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RE: Princeton Field Guide



Since I was one of those who originally commented on the book 
(http://dml.cmnh.org/2010May/msg00285.html and 
http://theropoddatabase.blogspot.com/2010/08/gsps-new-taxon-combinations-from-his.html),
 I suppose I'll reply to the relevent responses.

Gregory Paul wrote-

> The book is a POPULAR work entirely in the style of a field guide for birds
> or mammals. So it does not include specimen numbers, diagnoses or the like
> and I don’t want to hear about it. It was enough to get the project done as
> it is what with all the illustrations. The anatomical descriptions are of
> the informal nature seen in field guides. A technical book with specimen
> numbers, diagnoses and the like would be a very different, more massive and 
> bar
> ely sellable work, and require far too much work. Even a version of PDW
> expanded to all dinosaurs would be massive and unsellable in the trade 
> market. (As
> it was Don Glut’s encyclopedias made doing the book vastly easier than it
> otherwise would have been.)

I take the point regarding specimen numbers and a lack of technical 
description, but my main point stands.  Field guides' primary purpose is to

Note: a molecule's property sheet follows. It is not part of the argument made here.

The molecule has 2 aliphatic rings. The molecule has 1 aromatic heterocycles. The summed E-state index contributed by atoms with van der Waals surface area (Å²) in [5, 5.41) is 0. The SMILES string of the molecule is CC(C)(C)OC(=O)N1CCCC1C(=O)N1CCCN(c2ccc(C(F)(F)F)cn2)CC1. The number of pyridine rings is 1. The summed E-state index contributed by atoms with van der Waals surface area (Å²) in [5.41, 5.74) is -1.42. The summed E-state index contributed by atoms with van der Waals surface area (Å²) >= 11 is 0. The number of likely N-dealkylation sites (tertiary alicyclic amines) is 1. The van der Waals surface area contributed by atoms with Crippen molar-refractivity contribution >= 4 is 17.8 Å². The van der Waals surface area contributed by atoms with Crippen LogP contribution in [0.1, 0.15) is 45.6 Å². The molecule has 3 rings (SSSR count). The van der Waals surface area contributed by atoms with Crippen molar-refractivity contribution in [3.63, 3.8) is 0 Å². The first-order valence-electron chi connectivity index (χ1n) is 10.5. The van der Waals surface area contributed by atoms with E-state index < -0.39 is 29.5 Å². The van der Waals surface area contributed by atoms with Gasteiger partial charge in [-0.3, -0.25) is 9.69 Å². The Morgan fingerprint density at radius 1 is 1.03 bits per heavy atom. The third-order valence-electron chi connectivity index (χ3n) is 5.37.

allow readers to identify taxa, and so actually consist mostly of diagnoses.  
You open up an Audubon guide to birds and you see pictures with diagnostic 
features highlighted, and a long list of distinguishing characters for each 
species.  As I said before-

As it is, it's like opening a Peterson Field Guide 
to American birds and seeing the American Robin described only as having a 
ruddy breast, while the wood thrush, varied thrush and veery are merely said to 
be "standard for songbirds."  As for Bicknell's thrush?  Insufficient 
information.

> While doing the skeletal restorations I found that in order to avoid doing
> chimeras I had to separate overlumped taxa which contributed to more
> revision of species and genera than I expected. 
> >snip<
> It cannot be overemphasized how the nested classification system is
> virtually useless for a popular field guide, it providing no graded structure 
> that
> the public can latch onto. Monophyletic clade only classification is a slap
> at the public already skeptical about scientists whom they see as elitists
> who don’t care all that much with communicating with ordinary folks. 

I would agree that dinosaur taxonomy is in a sad state, particularly alpha 
taxonomy, the trend to only base diagnoses on 'key areas' (e.g. parietal for 
ceratopsids, skull for tyrannosaurids) and all the nomina dubia issues that 
I've brought up lately on the DML.  I don't particularly care how lumped genera 
are, since 'genus' is a subjective term anyway.  The problem with your approach 
to lump species into para/polyphyletic genera is that your field guide then 
doesn't actually represent the scientific consensus, and in most of these cases 
doesn't represent any published technical work.  The public can be as skeptical 
as it wants, nearly all professional dinosaur paleontologists limit themselves 
to monophyletic taxa.  I think it's more elitist to think that "ordinary folks" 
can't understand the concept of monophyly and require a simplified system that 
scientists stopped using decades ago.

Mickey Mortimer